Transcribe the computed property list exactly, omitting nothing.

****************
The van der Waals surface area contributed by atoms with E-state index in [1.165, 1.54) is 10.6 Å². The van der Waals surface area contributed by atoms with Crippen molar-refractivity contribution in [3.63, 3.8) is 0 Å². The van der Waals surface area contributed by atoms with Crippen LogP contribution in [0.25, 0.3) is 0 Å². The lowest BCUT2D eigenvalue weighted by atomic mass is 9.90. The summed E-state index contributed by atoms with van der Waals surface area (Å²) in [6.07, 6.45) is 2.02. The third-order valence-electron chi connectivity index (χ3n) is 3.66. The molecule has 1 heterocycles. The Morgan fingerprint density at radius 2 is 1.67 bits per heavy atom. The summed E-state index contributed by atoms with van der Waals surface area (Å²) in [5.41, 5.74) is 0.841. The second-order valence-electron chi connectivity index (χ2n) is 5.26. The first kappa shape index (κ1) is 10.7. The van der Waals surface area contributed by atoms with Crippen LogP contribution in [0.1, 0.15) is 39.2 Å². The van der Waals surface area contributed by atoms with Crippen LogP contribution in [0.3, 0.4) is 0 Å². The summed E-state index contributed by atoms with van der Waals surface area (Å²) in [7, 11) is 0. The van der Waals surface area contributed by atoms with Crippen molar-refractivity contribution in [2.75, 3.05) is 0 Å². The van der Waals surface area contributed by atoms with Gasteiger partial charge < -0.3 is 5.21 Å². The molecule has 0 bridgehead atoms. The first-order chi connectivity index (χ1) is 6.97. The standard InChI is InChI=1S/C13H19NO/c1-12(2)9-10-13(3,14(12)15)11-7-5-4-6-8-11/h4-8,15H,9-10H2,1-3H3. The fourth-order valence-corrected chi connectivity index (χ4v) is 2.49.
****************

The van der Waals surface area contributed by atoms with E-state index in [1.165, 1.54) is 10.6 Å². The van der Waals surface area contributed by atoms with Crippen molar-refractivity contribution in [3.63, 3.8) is 0 Å². The van der Waals surface area contributed by atoms with Crippen LogP contribution in [0.25, 0.3) is 0 Å². The lowest BCUT2D eigenvalue weighted by atomic mass is 9.90. The summed E-state index contributed by atoms with van der Waals surface area (Å²) in [6.07, 6.45) is 2.02. The third-order valence-electron chi connectivity index (χ3n) is 3.66. The molecule has 1 heterocycles. The Morgan fingerprint density at radius 2 is 1.67 bits per heavy atom. The summed E-state index contributed by atoms with van der Waals surface area (Å²) in [5.41, 5.74) is 0.841. The second-order valence-electron chi connectivity index (χ2n) is 5.26. The first kappa shape index (κ1) is 10.7. The van der Waals surface area contributed by atoms with Crippen LogP contribution in [0.1, 0.15) is 39.2 Å². The van der Waals surface area contributed by atoms with Crippen LogP contribution in [0.3, 0.4) is 0 Å². The summed E-state index contributed by atoms with van der Waals surface area (Å²) in [7, 11) is 0. The van der Waals surface area contributed by atoms with Crippen molar-refractivity contribution in [2.75, 3.05) is 0 Å². The van der Waals surface area contributed by atoms with Gasteiger partial charge < -0.3 is 5.21 Å². The molecule has 0 bridgehead atoms. The first-order chi connectivity index (χ1) is 6.97. The standard InChI is InChI=1S/C13H19NO/c1-12(2)9-10-13(3,14(12)15)11-7-5-4-6-8-11/h4-8,15H,9-10H2,1-3H3. The fourth-order valence-corrected chi connectivity index (χ4v) is 2.49.